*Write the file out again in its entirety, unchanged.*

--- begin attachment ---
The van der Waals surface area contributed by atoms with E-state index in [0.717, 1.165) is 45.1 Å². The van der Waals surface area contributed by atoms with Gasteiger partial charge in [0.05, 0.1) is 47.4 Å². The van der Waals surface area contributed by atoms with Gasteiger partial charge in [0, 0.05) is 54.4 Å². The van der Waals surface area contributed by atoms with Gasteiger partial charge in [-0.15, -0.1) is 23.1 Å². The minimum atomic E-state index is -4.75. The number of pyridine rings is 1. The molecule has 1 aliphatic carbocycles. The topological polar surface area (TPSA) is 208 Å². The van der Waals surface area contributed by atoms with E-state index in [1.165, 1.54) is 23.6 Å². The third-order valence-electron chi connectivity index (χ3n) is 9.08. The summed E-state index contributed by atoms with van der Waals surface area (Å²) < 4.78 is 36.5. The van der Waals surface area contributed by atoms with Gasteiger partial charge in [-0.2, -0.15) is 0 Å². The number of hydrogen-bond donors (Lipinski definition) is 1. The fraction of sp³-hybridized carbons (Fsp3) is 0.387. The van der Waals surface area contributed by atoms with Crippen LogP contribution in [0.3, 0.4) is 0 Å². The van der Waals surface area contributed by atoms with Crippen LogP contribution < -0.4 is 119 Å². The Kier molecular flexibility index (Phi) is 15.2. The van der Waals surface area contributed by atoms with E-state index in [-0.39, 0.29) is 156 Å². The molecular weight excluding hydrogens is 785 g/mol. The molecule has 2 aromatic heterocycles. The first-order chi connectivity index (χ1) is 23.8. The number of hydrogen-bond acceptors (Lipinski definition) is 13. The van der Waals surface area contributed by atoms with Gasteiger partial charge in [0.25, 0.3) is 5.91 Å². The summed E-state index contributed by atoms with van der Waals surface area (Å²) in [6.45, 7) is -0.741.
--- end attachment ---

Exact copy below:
The van der Waals surface area contributed by atoms with E-state index in [0.717, 1.165) is 45.1 Å². The van der Waals surface area contributed by atoms with Gasteiger partial charge in [0.05, 0.1) is 47.4 Å². The van der Waals surface area contributed by atoms with Gasteiger partial charge in [0, 0.05) is 54.4 Å². The van der Waals surface area contributed by atoms with Gasteiger partial charge in [-0.15, -0.1) is 23.1 Å². The minimum atomic E-state index is -4.75. The number of pyridine rings is 1. The molecule has 1 aliphatic carbocycles. The topological polar surface area (TPSA) is 208 Å². The van der Waals surface area contributed by atoms with E-state index in [1.165, 1.54) is 23.6 Å². The third-order valence-electron chi connectivity index (χ3n) is 9.08. The summed E-state index contributed by atoms with van der Waals surface area (Å²) < 4.78 is 36.5. The van der Waals surface area contributed by atoms with Gasteiger partial charge in [-0.2, -0.15) is 0 Å². The number of hydrogen-bond donors (Lipinski definition) is 1. The fraction of sp³-hybridized carbons (Fsp3) is 0.387. The van der Waals surface area contributed by atoms with Crippen LogP contribution in [0.3, 0.4) is 0 Å². The van der Waals surface area contributed by atoms with Crippen LogP contribution < -0.4 is 119 Å². The Kier molecular flexibility index (Phi) is 15.2. The van der Waals surface area contributed by atoms with E-state index in [-0.39, 0.29) is 156 Å². The molecular weight excluding hydrogens is 785 g/mol. The molecule has 2 aromatic heterocycles. The first-order chi connectivity index (χ1) is 23.8. The number of hydrogen-bond acceptors (Lipinski definition) is 13. The van der Waals surface area contributed by atoms with Gasteiger partial charge in [0.25, 0.3) is 5.91 Å². The summed E-state index contributed by atoms with van der Waals surface area (Å²) in [6.45, 7) is -0.741.